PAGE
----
'A RIOT DOWN THE LANE DVD'
Belfast Punk 1999-2006
Running time 2 Hours 40 minutes
Released December 2006
Pity access to video cameras wasn't quite as easy 30 years ago, coz just think of all
the priceless footage we could've captured. But in this day 'n' age of 'You Tube'
etc. we now have the means to shoot to kill in almost all environments. And it gives
ingenious punk rockers like Billy Riot 'Straight Out Of Belfast' the tools to capture
a thriving punk scene, in its development from youth clubs, pubs and clubs. This
film aint got poseurs or ego trippers waffling on, although higher profile bands like
Goldblade with John Robb doing his favoured Iggy routine might be pushing the
boundaries. This is 98% homegrown and Oi! flag bearers Runnin Riot who are
currently the citys major export, naturally get the lions share. But the majority of
outfits featured are keen, young and hungry and reflecting varying degrees of
talent, including the Violent Fuckwits whom Billy is lead singer. This collection
features all the prominent punk outfits that are making a racket or a mess in
Belfast today, plus further afield like Balintoys Man Overbored. Filmed over the
last 6 years both on and off stage, outside gigs, in the street playing football or
playing pranks involving tin foil, its all here. Theres loads of lunatic behaviour and
humour which Bill wasn't sure would translate overseas? But I can put his
mind at ease about that one as this DVD certainly entertained me.
Filmed amidst the most concentrated mohican explosion I've witnessed since maybe Morecambe, this portrayal gives you a real
idea of what a local young punk scene is like. What you notice too is that theres no aggro. Everyone seems to be out for a good
time, both bands and audience alike which is good to see from a city which has seen its fair share of troubles over the years.
Belfast these days has a new generation of punks who seem to be throwing themselves head first into punk in a really big way! I'd
compare these clips as the 21st century equivalent of the highly sort after 'Shell Shock Rock' late 70's TV documentary that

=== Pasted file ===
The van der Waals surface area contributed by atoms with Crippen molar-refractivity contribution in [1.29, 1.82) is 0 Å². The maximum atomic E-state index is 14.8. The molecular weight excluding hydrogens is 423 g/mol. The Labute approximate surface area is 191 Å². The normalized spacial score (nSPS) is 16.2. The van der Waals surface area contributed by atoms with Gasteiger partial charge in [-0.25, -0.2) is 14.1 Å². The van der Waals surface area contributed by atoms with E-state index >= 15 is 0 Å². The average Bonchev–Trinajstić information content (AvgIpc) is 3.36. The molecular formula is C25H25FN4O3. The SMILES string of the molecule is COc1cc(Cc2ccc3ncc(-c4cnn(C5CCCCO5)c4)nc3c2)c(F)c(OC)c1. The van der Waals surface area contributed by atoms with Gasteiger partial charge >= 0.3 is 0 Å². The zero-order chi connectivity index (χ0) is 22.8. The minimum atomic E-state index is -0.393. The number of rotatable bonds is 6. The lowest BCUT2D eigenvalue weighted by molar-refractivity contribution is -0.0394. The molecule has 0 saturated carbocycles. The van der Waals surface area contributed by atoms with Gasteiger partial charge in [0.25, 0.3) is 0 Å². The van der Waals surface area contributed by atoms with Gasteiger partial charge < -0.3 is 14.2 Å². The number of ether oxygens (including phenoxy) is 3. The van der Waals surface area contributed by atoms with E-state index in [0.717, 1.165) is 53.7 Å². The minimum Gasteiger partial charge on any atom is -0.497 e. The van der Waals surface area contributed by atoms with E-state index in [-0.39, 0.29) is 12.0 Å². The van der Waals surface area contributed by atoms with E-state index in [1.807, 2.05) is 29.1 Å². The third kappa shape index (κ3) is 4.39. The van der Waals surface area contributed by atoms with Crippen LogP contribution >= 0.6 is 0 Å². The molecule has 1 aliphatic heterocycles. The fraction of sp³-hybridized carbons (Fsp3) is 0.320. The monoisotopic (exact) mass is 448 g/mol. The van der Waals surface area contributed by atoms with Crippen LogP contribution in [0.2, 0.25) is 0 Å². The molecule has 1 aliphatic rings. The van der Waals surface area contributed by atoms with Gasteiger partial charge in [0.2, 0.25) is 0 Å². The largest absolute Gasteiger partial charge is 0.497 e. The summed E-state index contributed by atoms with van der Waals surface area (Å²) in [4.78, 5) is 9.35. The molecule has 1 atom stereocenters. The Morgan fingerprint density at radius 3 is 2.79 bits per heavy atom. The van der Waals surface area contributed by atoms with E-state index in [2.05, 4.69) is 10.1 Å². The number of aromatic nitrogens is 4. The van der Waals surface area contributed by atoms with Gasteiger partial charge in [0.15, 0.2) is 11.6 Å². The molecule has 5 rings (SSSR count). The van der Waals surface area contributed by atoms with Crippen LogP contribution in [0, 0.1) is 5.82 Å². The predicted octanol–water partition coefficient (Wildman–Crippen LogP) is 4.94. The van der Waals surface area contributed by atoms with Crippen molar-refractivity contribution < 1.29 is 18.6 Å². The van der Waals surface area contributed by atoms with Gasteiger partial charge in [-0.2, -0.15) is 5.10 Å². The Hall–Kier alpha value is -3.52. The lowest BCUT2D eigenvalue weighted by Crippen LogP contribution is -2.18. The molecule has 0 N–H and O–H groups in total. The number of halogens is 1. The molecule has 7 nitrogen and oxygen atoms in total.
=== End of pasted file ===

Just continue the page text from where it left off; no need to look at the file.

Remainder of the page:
covered the Belfast punk scene over 25 years ago.
So it was good to see Bryan Young from Rudi making it onto this film, all be it in his
greasy rock 'n' roll combo the Sabrejets. From the opening credits you had a
feeling it was gonna be good. With Billy junior ripping up the titles and a shot of a
pair of boots as Runnin Riot perform one of their better tracks the anthemic 'Were
Not Gonna Take it', which sums up the band completely. Despite 'A Riot Down The
Lane's' DIY vibe and some of Bills arty experiments in the early clips, this DVD will
be priceless in years to come as a lot of these bands have a very short life span, so
its already an historical time capsule for some, but also a brilliant shop window for
the ones who will grow and develop. Musically theres not one oustanding vocalist
most are happy to bawl out the angst but it fits the parameters of the spiky hordes.
'A Riot Down The Lane' could've only been improved with maybe more interview
footage with the bands coz some of these characters deserve to be interrogated on
camera just to see what makes 'em tick. But for now this 40 tracker concentrates
predominantly on the music, so you cant say theres not enough action which is
captured dilligently. It's good to see all the faces and bands drooled over in Billy's
Fanzine 'Riot On Your Own' bought to life on celluloid. Ranging from the rowdy to
the surreal, check out Roysta's 'Worshipping Satan Since 79' clip. The speed of the
action is fast moving as the camera weaves its way through the crowd and two
fingers get lobbed at the camera lens or the meek cower in terror. I alway wondered
what Giros looked like, and now I know where to get a pint if I ever hit the Front
page. Highlights has to be the hilarious banter Mr Nipples created on stage before
lurching into crowd fave 'Bollox To The RUC'. The Walking Abortions intense
version of the Exploiteds 'Army Life' was total chaos as the band and audience
bring a whole new meaning to audience participation. Doghouse playing in front of
their shop in the high street was interesting as the buses go past and ex-Defect
Buck regaled the passengers. Of course Runnin Riot in their Elvis garb on has to
be seen to be believed. Fave performance had to be 1000 Drunken Nights doing
'Beyond Zero' which was great to see just for the pure adrenalin or maybe Bill's attempt to break office windows when he booted
the ball into the Belfast stratosphere. Without the luxury of a massive lighting rig and alternate camera angles you will get the
innevitable long shots, but it all adds to the decadent ambience of this film. So if you like your punk grimy and gritty then this in
your face baby is for you. Films like this make you wanna check out Belfasts punk scene and witness the chaos for yourself. So if
your in a band get your arse over there. They love their punk and will react with a fitting responce im sure. Unless of course your
totally shite which this ain't! Comes with a neat 'Belfast Punx' Poster created by Darren outta 1000 Drunken Nights infamy too.
PETER DON'T CARE
£7.00 postpaid anywhere in the world.
5 Glen Road, Belfast.